Battery Storage: Key to Saving Texas From Another Power Grid Collapse
Millions of Texans endured life-threatening conditions last February as the unprecedented severe winter storm Uri swept across the border of Texas and Mexico. The “polar vortex” challenged the Natural Gas supply mechanisms preventing power plants from getting sufficient gas to burn and generating power; nuclear plants and wind turbines that were not winterized could not withstand the sub-zero temperatures1.
Parker Fawcett, a natural gas analyst for S&P Global Platts, says that the primary factor contributing to the frozen operations of the Natural Gas plants caused by extreme winter weather to be: “gathering lines freeze, and the wells get so cold that they can’t produce… And pumps use electricity, so they’re not even able to lift that gas and liquid, because there’s no power to produce.” (Texas Tribune). Electric compressor pumps are a crucial part of the natural gas system that was knocked down by electricity shutdown. The shutdown caused the whole cycle to break while the Natural Gas system needed the pumps to operate the plants and the electric pumps.
The key to preventing another Texas power grid collapse: battery storage.
How Battery Storage Can Protect Texas
As the Electric Reliability Council of Texas works out protective measures to withstand a future storm, homeowners and business owners are taking it upon themselves. Battery Energy Storage Systems (BESS) solution can work as the backup power at Natural Gas fields in case of power generation sources need to be brought back online.
Battery storage manufacture TROES Corp. has installed battery projects in North America and Europe and expects to build numerous systems to help commercial, industrial and institutional sectors with project requirements.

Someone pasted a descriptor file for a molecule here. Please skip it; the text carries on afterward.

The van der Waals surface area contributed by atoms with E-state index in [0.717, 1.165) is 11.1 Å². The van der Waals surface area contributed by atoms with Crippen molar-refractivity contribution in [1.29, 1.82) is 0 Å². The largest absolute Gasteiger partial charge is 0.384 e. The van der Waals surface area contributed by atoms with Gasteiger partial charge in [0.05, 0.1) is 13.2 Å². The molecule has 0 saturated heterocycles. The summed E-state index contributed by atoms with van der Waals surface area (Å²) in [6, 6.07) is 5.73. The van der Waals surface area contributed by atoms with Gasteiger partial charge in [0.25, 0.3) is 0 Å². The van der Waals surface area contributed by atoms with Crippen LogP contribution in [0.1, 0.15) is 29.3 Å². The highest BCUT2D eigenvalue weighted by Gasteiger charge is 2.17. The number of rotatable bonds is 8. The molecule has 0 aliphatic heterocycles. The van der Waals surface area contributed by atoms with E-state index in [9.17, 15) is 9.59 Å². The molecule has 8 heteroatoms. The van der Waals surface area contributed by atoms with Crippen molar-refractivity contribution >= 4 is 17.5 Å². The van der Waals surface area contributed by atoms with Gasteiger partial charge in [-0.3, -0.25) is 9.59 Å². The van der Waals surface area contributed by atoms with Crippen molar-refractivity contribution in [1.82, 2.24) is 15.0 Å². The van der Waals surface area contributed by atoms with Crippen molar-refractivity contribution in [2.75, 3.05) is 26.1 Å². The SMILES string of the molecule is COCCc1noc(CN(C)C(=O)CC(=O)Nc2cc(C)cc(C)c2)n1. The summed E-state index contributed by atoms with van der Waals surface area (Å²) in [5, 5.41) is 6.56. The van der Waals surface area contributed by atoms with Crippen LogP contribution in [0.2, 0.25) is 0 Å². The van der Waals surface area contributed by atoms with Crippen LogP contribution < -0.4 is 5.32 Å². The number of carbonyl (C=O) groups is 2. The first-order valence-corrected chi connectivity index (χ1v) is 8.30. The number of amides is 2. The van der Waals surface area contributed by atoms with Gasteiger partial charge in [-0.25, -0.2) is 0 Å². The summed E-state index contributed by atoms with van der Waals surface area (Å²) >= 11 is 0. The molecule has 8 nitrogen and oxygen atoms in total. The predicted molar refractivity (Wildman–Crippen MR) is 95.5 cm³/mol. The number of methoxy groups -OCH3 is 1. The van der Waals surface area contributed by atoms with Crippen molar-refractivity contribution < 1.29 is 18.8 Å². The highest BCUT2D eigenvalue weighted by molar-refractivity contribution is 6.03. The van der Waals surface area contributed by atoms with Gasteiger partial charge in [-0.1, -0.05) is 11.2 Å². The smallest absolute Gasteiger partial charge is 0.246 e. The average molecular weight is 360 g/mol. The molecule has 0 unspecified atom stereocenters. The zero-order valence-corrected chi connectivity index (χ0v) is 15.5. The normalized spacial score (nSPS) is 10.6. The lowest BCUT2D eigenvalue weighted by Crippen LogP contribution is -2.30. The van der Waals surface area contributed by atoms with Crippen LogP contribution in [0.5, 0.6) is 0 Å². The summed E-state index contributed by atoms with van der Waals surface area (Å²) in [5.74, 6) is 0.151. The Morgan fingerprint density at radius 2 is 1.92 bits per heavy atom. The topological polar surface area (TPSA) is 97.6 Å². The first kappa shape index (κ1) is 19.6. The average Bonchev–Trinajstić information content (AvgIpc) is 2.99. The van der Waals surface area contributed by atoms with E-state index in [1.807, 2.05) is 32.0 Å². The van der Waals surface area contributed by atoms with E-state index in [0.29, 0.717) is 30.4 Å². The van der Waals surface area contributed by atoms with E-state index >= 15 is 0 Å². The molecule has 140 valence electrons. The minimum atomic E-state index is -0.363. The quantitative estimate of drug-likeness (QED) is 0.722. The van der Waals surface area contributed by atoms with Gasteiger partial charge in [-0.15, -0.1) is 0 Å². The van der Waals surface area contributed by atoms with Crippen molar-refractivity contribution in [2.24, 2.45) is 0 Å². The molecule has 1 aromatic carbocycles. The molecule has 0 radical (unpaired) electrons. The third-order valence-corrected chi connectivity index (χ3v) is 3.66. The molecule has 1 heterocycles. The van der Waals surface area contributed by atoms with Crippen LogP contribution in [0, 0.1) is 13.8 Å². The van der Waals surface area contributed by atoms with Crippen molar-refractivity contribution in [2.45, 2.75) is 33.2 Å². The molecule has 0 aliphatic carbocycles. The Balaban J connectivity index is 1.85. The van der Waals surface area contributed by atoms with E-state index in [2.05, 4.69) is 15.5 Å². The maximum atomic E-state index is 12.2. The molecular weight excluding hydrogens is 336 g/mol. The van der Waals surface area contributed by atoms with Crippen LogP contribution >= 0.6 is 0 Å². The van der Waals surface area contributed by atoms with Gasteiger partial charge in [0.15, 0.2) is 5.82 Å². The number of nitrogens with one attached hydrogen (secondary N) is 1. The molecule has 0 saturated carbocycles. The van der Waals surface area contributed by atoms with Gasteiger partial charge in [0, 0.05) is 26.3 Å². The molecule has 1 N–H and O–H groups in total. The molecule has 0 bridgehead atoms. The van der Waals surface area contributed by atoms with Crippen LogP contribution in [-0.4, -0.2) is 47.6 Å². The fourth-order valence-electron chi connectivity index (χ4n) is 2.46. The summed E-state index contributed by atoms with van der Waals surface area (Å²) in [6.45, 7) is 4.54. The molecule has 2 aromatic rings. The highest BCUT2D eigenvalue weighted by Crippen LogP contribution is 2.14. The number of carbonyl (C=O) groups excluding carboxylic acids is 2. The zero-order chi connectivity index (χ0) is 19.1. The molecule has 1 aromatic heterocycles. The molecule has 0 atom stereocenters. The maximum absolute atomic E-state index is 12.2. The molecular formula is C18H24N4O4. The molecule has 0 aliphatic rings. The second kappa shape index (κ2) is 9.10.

TROES Chief Executive Officer Vienna Zhou says battery storage is the future to protect Texas and other communities from blackouts. “[Lithium-ion battery storage] can provide continuous power during peak and potential blackout events by providing battery energy storage solutions in a distributed manner. BESS can be used as a virtual power plant (VPP) or as a ‘dual battery’ solution that powers the compressor pumps and charges one of the two batteries at the same time from the grid as the compressor pumps are operating.”
According to the International Energy Agency, the renewable energy market is expected to make up 30 percent of the world’s energy by 2024. An advantage of battery storage is the ability to charge the batteries using renewable sources like solar, hydro, and wind.
Since 2007, renewable capacity has grown globally every year besides 2020 due to the pandemic. IEA forecasts in 2021 that the world will bounce back and hit 2019 levels pre-pandemic.
“Texas, a predominately warm State, can leverage solar to charge the batteries and then discharge them during peak periods. Everyone from small commercial buildings to large government offices and utility companies can benefit to reduce energy costs, have backs for critical load, cut emissions, and improve grid stability.”, notes Vienna. She also mentions that “TROES designs and develops modular and flexible systems between 100kWh-40MWh+”.
With Summer blooming in and the cold weather behind us, Texas will get far more value long-term from microgrids and storage systems than maintaining old fossil fuel plants using Natural Gas. Batteries can extend the life of Natural Gas generators by delivering electrical power during peak demand reducing the load while offering uninterrupted power. Renewable energy sources can be paired with batteries and do not rely on fuel, thereby not being affected by pipelines freezing or getting damaged.